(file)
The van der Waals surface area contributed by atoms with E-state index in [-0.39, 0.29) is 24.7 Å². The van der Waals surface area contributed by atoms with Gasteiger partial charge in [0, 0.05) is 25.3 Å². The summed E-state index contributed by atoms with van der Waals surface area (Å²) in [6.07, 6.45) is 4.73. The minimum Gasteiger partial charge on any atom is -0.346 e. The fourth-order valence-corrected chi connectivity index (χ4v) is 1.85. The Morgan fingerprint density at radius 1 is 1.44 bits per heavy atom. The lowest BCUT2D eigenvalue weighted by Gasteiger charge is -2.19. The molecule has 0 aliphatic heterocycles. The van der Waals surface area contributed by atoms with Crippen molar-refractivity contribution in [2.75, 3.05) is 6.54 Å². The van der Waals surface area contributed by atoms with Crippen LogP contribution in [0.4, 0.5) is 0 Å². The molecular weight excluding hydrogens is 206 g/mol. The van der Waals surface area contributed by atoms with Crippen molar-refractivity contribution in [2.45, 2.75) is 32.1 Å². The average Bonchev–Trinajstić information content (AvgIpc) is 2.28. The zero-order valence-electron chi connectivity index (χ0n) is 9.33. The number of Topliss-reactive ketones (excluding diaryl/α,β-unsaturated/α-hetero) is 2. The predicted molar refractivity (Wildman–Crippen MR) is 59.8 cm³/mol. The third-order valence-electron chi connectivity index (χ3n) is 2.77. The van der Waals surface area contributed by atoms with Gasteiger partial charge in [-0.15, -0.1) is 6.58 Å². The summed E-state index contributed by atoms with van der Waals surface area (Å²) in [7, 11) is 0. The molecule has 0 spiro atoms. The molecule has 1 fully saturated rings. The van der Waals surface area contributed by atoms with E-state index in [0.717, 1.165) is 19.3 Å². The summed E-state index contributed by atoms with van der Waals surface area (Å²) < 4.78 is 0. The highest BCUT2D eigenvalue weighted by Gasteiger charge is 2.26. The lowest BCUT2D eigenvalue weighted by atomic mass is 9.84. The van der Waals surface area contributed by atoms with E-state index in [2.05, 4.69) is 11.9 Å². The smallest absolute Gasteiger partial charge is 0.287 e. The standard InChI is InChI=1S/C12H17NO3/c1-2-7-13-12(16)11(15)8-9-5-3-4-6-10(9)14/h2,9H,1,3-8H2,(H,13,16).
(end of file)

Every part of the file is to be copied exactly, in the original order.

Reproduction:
The van der Waals surface area contributed by atoms with E-state index in [-0.39, 0.29) is 24.7 Å². The van der Waals surface area contributed by atoms with Gasteiger partial charge in [0, 0.05) is 25.3 Å². The summed E-state index contributed by atoms with van der Waals surface area (Å²) in [6.07, 6.45) is 4.73. The minimum Gasteiger partial charge on any atom is -0.346 e. The fourth-order valence-corrected chi connectivity index (χ4v) is 1.85. The Morgan fingerprint density at radius 1 is 1.44 bits per heavy atom. The lowest BCUT2D eigenvalue weighted by Gasteiger charge is -2.19. The molecule has 0 aliphatic heterocycles. The van der Waals surface area contributed by atoms with Crippen molar-refractivity contribution in [2.75, 3.05) is 6.54 Å². The van der Waals surface area contributed by atoms with Crippen LogP contribution in [0.4, 0.5) is 0 Å². The molecular weight excluding hydrogens is 206 g/mol. The van der Waals surface area contributed by atoms with Crippen molar-refractivity contribution in [2.45, 2.75) is 32.1 Å². The average Bonchev–Trinajstić information content (AvgIpc) is 2.28. The zero-order valence-electron chi connectivity index (χ0n) is 9.33. The number of Topliss-reactive ketones (excluding diaryl/α,β-unsaturated/α-hetero) is 2. The predicted molar refractivity (Wildman–Crippen MR) is 59.8 cm³/mol. The third-order valence-electron chi connectivity index (χ3n) is 2.77. The van der Waals surface area contributed by atoms with Gasteiger partial charge in [-0.15, -0.1) is 6.58 Å². The summed E-state index contributed by atoms with van der Waals surface area (Å²) in [7, 11) is 0. The molecule has 0 spiro atoms. The molecule has 1 fully saturated rings. The van der Waals surface area contributed by atoms with E-state index in [0.717, 1.165) is 19.3 Å². The summed E-state index contributed by atoms with van der Waals surface area (Å²) < 4.78 is 0. The highest BCUT2D eigenvalue weighted by Gasteiger charge is 2.26. The lowest BCUT2D eigenvalue weighted by atomic mass is 9.84. The van der Waals surface area contributed by atoms with E-state index in [2.05, 4.69) is 11.9 Å². The smallest absolute Gasteiger partial charge is 0.287 e. The standard InChI is InChI=1S/C12H17NO3/c1-2-7-13-12(16)11(15)8-9-5-3-4-6-10(9)14/h2,9H,1,3-8H2,(H,13,16).